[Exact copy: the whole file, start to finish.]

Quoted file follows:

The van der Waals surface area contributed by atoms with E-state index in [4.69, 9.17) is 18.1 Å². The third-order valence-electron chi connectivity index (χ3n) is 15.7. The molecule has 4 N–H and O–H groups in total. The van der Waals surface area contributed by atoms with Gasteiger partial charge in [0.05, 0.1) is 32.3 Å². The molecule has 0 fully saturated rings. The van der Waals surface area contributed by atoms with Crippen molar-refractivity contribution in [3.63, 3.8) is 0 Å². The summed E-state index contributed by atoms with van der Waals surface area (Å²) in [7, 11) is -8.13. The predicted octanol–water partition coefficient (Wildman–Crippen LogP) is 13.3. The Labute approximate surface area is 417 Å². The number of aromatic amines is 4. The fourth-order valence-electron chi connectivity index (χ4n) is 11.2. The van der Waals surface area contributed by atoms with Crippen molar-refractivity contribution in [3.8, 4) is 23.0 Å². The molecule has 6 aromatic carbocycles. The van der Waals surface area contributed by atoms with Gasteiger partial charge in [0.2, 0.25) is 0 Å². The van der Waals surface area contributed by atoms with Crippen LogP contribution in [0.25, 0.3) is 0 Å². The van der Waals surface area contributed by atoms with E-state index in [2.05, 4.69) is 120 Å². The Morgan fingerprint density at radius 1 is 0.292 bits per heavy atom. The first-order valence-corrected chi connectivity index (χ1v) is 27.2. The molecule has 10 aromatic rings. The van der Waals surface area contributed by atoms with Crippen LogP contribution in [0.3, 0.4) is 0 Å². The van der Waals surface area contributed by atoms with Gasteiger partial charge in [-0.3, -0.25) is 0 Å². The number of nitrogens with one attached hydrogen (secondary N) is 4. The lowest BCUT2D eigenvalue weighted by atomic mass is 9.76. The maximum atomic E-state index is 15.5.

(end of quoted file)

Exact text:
The van der Waals surface area contributed by atoms with E-state index in [4.69, 9.17) is 18.1 Å². The third-order valence-electron chi connectivity index (χ3n) is 15.7. The molecule has 4 N–H and O–H groups in total. The van der Waals surface area contributed by atoms with Gasteiger partial charge in [0.05, 0.1) is 32.3 Å². The molecule has 0 fully saturated rings. The van der Waals surface area contributed by atoms with Crippen molar-refractivity contribution in [3.63, 3.8) is 0 Å². The summed E-state index contributed by atoms with van der Waals surface area (Å²) in [7, 11) is -8.13. The predicted octanol–water partition coefficient (Wildman–Crippen LogP) is 13.3. The Labute approximate surface area is 417 Å². The number of aromatic amines is 4. The fourth-order valence-electron chi connectivity index (χ4n) is 11.2. The van der Waals surface area contributed by atoms with Crippen molar-refractivity contribution in [3.8, 4) is 23.0 Å². The molecule has 6 aromatic carbocycles. The van der Waals surface area contributed by atoms with Gasteiger partial charge in [0.2, 0.25) is 0 Å². The van der Waals surface area contributed by atoms with Crippen LogP contribution in [0.25, 0.3) is 0 Å². The van der Waals surface area contributed by atoms with E-state index in [2.05, 4.69) is 120 Å². The Morgan fingerprint density at radius 1 is 0.292 bits per heavy atom. The first-order valence-corrected chi connectivity index (χ1v) is 27.2. The molecule has 10 aromatic rings. The van der Waals surface area contributed by atoms with Crippen LogP contribution in [0.3, 0.4) is 0 Å². The van der Waals surface area contributed by atoms with Gasteiger partial charge in [-0.3, -0.25) is 0 Å². The number of nitrogens with one attached hydrogen (secondary N) is 4. The lowest BCUT2D eigenvalue weighted by atomic mass is 9.76. The maximum atomic E-state index is 15.5.